I just went to the citibank website to pay my credit card bill for the month. After submitting my payment I happened to notice that my APR doubled, for no apparent reason. That’s it citibank, no more money from me. Luckily I carry a zero balance, if not you jerk-offs would have been effective in stealing more of my money. If you have a citibank card I suggest you check for an unannounced increase in your APR.


9 responses to “Thieves

  1. This is definitely sucky, but it’s actually a rational response to their earlier excesses. Oh crap, we extended a whole mess of credit to people who actually shouldn’t have had it!

    Now it’s time to rein it in. But it’s gonna be one painful adjustment for the economy to adjust to a new level of consumer spending that’s not fueled by crazy credit or asset bubbles.

  2. One month ago, they probably sent you a miniature pamphlet announcing their new right to sporadically multiply your APR by ten that was typed in infinitesimally small font and sealed in an envelope that looked like junk mail. I got something like that. Fortunately, I no longer have any credit card debt and had just let that particular account remain open with the zero balance to improve my credit score.

  3. Yeah, I saw this too. Unfortunately, it was when I paid my bill online yesterday….one day after the due date. FUUUUCCCKKKKK. The $39 late fee is really insult to injury.

  4. Greedy mo-fos. Yeah, if it affects you or annoys you that much, you’d be good to take your business elsewhere. I am a firm believer in the power of the consumer! (or at least trying to have some power)

  5. Whoa, rereading my comment I was pitching just a tad outside.

    I didn’t mean to imply that you have bad credit or deserve to have your rate increased. Sorry about that JP.

    Jacking up APRs on cards might be rational by the companies, but it’s also essentially usury. Clearly they’re just trying to extort as much money as they can from people who will pay, in order to prop up the losses they’re gonna take from their previous extravagent extension of credit to anyone with a pulse.

    Jamming down credit limits is also happening, and is perhaps less distasteful, while still serving to reduce the companies’ risk. But it feels wrong in a number of ways too.

  6. Nat, I understood that you meant that the first time. I understand that banks have to do something to make money now but I don’t see how these practices help them in the long run. They end up alienating customers. I’ve had it with Citi and the result of all of this has been that I have learned that my local credit union does all the things that CitiBank does but at better rates. They just don’t advertise it so I didn’t really know. Now I do and now I also know where I will take my business when it comes time to get a new credit card (done already) or to but that plug-in hybrid (just waiting for them to come out!!).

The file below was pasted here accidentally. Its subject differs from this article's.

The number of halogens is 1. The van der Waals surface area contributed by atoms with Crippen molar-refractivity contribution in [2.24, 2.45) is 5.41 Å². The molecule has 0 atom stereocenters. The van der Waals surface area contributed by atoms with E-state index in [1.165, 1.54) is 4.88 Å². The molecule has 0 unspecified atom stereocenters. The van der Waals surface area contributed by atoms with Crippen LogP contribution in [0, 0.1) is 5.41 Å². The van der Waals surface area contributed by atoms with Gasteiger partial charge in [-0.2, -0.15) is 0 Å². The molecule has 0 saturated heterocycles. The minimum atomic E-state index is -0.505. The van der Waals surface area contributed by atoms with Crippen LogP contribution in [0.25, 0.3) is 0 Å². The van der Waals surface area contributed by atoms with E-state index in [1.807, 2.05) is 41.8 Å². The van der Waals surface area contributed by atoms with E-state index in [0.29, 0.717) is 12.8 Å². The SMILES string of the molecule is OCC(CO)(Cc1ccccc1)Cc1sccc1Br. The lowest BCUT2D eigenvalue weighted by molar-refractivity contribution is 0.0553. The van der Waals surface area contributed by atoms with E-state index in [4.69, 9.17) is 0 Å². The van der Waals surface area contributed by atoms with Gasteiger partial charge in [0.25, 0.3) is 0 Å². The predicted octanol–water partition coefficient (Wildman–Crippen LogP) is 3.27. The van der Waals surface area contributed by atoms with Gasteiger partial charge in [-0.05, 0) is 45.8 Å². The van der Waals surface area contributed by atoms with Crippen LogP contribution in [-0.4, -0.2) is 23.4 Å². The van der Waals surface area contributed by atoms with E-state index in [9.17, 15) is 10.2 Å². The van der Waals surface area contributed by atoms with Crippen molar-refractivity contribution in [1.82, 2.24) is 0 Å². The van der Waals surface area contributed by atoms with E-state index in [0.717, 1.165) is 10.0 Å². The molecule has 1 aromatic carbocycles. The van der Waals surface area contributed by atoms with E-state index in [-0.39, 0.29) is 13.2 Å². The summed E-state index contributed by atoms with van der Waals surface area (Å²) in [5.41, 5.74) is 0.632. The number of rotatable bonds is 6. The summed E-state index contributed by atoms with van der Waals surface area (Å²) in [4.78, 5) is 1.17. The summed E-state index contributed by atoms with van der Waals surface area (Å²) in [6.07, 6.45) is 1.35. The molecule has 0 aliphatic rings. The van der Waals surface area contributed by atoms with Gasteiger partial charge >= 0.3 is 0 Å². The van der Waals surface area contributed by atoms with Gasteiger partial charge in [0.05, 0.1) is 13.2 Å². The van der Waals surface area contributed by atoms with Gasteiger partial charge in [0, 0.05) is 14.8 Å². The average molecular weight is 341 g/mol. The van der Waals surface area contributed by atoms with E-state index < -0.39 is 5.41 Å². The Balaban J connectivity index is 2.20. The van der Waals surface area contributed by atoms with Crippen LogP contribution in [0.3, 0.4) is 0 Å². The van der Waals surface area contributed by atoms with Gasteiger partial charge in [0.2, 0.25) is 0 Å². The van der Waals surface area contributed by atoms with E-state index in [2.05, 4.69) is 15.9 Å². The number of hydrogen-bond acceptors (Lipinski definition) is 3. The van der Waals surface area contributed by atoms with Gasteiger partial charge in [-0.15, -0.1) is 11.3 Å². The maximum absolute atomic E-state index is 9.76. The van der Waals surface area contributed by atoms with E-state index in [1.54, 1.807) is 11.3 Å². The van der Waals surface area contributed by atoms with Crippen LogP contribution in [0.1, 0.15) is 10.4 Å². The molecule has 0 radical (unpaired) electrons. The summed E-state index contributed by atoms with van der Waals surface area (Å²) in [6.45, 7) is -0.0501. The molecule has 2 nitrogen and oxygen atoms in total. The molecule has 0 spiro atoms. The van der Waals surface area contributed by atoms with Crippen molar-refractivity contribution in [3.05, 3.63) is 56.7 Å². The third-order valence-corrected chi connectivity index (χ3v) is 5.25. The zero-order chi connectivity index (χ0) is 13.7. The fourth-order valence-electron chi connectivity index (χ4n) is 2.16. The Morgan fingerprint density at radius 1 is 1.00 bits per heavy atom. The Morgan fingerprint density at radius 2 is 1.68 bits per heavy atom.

7. buy, not but!

  8. Ok, good. I was worried I was temporarily infected with Ladenitis.

    The only argument the big banks seem to have for personal accounts is wide ATM access. Beyond that, their main business for a number of years seems to have been extracting as many fees as possible from their customers. We’re definitely looking into the town co-op bank, and the local savings bank has some excellent CD rates. Since I’d like to have that FDIC insurance on our emergency savings, rather than the usual money market fund.

  9. We’ve got an account with our credit union too. We prefer to use the citi card because of the cash back, but that may change if they don’t remove the late fee next time I call to ask. And we’re definitely planning on using the credit union for our next car loan, once we figure out what the heck we want to buy. Hmm, blog post topic?

Leave a Reply

Fill in your details below or click an icon to log in: Logo

You are commenting using your account. Log Out /  Change )

Google+ photo

You are commenting using your Google+ account. Log Out /  Change )

Twitter picture

You are commenting using your Twitter account. Log Out /  Change )

Facebook photo

You are commenting using your Facebook account. Log Out /  Change )


Connecting to %s